Football fans amongst you will appreciate our novel chants of “Give us a Wubbleyou,” “Woking, Woking, boing, boing,” (accompanied by manic synchronised leaping) and “When the Cards go steeeeeaming in,” (When the Saints Go Marching in).
But for all that, we were one down at half-time; Colin West heading the Baggies ahead from a Craig Shakespeare corner. By now it was bitterly cold and a sharp wind swirled around our corner of the ground – time for another gin. The strains of the pop instrumental “The Liquidator” welcomed the teams back on the pitch. Woking were kicking towards us this half – dare we hope?
For me and those loyal 5,000, the next 14 minutes and the name of Tim Buzaglo will probably be among the things that flash before our eyes when we are about to die.
Buzaglo’s hat-trick kicked off in the 59th minute with a precision left foot curler. six minutes later, he ran through two defenders and the goalkeeper, to head Woking into the lead, then, on 72 minutes, he sealed his place in history with a diagonal left-foot drive.
West Brom were truly in tatters, my flask was drained and rumour’s of the Church family’s correct score coup began to circulate. But it was not to be. Terry Worsfold, an 87th minute substitute for Woking, who incidentally lived in the same road as my Dad, scored a minute later – 4-1. Suddenly, reality replaced our suspended belief; we really were going to win. Wildly abandoned singing, dancing and laughter lit up our corner of the stadium. But, at the other end, there were very different emotions.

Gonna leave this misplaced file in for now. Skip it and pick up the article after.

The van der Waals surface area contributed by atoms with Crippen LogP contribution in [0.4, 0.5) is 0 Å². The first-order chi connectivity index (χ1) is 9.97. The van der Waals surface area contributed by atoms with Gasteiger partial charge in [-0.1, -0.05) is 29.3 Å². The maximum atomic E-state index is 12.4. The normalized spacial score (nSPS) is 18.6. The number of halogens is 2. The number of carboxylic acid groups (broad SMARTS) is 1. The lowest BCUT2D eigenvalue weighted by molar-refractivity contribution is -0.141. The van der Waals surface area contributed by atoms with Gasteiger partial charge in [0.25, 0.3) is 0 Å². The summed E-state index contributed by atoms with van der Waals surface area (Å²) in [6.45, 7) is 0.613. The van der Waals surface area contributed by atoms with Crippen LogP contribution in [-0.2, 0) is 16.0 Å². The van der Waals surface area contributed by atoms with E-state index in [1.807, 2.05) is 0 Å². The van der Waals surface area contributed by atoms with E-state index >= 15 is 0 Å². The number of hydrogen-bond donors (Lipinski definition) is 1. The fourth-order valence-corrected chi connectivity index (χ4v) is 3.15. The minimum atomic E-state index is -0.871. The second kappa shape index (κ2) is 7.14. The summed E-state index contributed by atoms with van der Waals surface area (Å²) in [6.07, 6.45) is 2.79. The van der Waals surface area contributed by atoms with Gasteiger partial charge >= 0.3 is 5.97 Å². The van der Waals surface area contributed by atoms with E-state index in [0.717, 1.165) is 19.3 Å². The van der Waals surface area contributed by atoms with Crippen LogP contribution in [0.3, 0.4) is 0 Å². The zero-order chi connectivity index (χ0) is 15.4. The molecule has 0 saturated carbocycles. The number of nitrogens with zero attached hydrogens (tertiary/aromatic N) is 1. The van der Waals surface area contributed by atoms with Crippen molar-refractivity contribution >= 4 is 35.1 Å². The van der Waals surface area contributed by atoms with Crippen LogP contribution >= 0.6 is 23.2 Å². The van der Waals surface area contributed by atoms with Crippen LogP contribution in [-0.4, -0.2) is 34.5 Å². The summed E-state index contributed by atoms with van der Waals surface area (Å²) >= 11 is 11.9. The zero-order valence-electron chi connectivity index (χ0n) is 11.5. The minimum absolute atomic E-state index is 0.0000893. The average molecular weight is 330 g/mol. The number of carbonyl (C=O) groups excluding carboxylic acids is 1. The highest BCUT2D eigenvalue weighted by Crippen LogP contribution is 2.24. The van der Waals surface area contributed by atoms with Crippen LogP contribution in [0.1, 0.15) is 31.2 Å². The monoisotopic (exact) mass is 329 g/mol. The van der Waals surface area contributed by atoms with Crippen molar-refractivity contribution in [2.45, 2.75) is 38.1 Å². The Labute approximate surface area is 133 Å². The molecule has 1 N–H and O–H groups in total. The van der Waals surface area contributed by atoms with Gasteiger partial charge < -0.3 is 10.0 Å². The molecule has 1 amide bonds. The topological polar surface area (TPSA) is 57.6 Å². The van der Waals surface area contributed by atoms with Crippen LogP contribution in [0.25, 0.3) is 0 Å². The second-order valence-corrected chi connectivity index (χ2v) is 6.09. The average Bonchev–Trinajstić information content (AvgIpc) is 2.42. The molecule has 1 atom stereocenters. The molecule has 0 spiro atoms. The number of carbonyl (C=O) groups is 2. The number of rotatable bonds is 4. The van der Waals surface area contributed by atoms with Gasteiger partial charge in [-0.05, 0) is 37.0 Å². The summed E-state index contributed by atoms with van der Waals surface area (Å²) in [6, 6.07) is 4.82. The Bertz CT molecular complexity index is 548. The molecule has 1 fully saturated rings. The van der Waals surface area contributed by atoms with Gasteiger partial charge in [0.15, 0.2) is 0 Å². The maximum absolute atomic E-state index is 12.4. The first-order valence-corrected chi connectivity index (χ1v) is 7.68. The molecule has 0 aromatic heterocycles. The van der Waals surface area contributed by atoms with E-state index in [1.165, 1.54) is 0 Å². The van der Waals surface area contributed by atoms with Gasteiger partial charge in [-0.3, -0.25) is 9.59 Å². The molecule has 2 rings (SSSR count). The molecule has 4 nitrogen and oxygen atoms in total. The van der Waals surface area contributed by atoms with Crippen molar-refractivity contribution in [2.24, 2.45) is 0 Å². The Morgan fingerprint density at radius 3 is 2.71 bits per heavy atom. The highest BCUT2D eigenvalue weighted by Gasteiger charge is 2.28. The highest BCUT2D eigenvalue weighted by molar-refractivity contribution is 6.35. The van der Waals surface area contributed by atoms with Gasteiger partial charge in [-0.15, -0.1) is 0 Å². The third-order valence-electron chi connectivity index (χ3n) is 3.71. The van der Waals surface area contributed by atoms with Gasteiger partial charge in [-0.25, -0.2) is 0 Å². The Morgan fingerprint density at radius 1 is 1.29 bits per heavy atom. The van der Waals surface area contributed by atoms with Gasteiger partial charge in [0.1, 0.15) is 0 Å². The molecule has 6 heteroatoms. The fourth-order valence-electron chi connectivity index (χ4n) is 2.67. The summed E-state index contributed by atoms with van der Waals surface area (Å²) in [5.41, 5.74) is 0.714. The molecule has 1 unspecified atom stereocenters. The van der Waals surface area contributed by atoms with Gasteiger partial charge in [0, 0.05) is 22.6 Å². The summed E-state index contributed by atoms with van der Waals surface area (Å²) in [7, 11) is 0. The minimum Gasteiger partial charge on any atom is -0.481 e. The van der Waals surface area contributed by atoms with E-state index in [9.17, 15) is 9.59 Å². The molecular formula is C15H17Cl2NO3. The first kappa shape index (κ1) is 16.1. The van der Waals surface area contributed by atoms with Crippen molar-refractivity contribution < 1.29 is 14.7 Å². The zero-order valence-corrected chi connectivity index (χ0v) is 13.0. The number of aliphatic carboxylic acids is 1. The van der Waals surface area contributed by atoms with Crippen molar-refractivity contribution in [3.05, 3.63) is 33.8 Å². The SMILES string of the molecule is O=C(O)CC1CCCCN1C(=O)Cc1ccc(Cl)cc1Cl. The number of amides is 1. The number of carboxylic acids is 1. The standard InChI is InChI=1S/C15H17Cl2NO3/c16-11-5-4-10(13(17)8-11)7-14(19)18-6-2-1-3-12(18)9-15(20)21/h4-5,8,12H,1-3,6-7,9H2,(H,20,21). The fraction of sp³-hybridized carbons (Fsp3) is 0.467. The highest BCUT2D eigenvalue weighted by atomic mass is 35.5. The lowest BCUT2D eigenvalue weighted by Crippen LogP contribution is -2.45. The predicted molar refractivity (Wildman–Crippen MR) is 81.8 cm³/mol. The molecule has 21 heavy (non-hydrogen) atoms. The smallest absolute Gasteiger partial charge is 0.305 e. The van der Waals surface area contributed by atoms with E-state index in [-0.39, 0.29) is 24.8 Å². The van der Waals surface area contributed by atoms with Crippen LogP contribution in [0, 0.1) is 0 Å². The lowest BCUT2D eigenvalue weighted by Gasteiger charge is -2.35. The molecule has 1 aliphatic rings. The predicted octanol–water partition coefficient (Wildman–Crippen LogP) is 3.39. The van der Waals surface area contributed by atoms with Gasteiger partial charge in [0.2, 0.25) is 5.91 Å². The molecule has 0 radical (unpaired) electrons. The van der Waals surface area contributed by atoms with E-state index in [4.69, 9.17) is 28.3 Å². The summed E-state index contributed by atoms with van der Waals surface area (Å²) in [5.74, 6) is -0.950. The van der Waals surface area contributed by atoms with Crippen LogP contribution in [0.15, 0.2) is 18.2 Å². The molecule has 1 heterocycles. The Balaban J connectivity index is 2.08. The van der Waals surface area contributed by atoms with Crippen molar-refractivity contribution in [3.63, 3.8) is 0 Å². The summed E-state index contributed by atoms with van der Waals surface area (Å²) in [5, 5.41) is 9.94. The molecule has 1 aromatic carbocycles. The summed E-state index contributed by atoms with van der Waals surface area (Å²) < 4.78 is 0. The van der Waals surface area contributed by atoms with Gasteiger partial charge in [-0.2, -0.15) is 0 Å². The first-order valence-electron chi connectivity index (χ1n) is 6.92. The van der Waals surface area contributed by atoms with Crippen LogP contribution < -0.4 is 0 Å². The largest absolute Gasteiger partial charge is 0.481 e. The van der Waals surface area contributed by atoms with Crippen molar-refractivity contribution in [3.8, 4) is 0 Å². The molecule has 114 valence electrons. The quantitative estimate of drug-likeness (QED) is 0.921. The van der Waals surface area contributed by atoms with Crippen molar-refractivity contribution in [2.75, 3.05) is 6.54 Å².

Disillusionment, discontent and anarchy broke out from their Birmingham Road End.
“Sack the board, sack the board, Talbot out, Talbot out.”
The Brommie fans’ chants grew louder and louder, so loud in fact, that no one noticed or cared that Darren Bradley had made it 4-2 a minute from time.
I had never before, or since, witnessed scenes like those that followed. On the final whistle, the West Brom fans invaded the pitch, not to cause trouble, but to congratulate the Woking players and their fans, especially Tim Buzaglo, who they lifted up on their shoulders and paraded in front of the stands to taunt their board of directors.
From these amazing scenes we left the terraces and made our way back to the car. Moving bumper to bumper along the road that runs parallel to the stadium, our red scarves trailing triumphantly out of the windows, we were suddenly surrounded by West Brom fans banging on our windows. Fearing the worst, I cautiously wound down mine an inch.
“It’s all right mate, you lot were brilliant. We just want to swop scarves and hats.”
And so we did, and wore them as trophies for the rest of the season.
After the match, it was reported that up to 4,000 WBA fans took part in a 40 minute pitch demonstration, calling for the board and their team manager, Brian Talbot, to be sacked. There was no violence.
The West Brom Chairman, John Silk, stated that, in view of the result, his board would discuss Talbot’s position over the next few days, adding, “It is best to look at these things dispassionately. And we will do that when things have calmed down.”
Talbot was sacked within 24 hours.
That evening, Tim Buzaglo (a computer operator) appeared as a guest on BBC’s Match of the Day programme. Des Lynham commenting on the events in and after the game, said to Tim, “See the trouble you’ve caused today? Terrific.”
POSTSCRIPT: “Are you West Brom in disguise?” So sang the Woking fans at Everton in the fourth round of the F.A. Cup. But sadly, here the dream ended. Woking going down 1-0, before a crowd of 34,724, which included over 10,000 Woking supporters.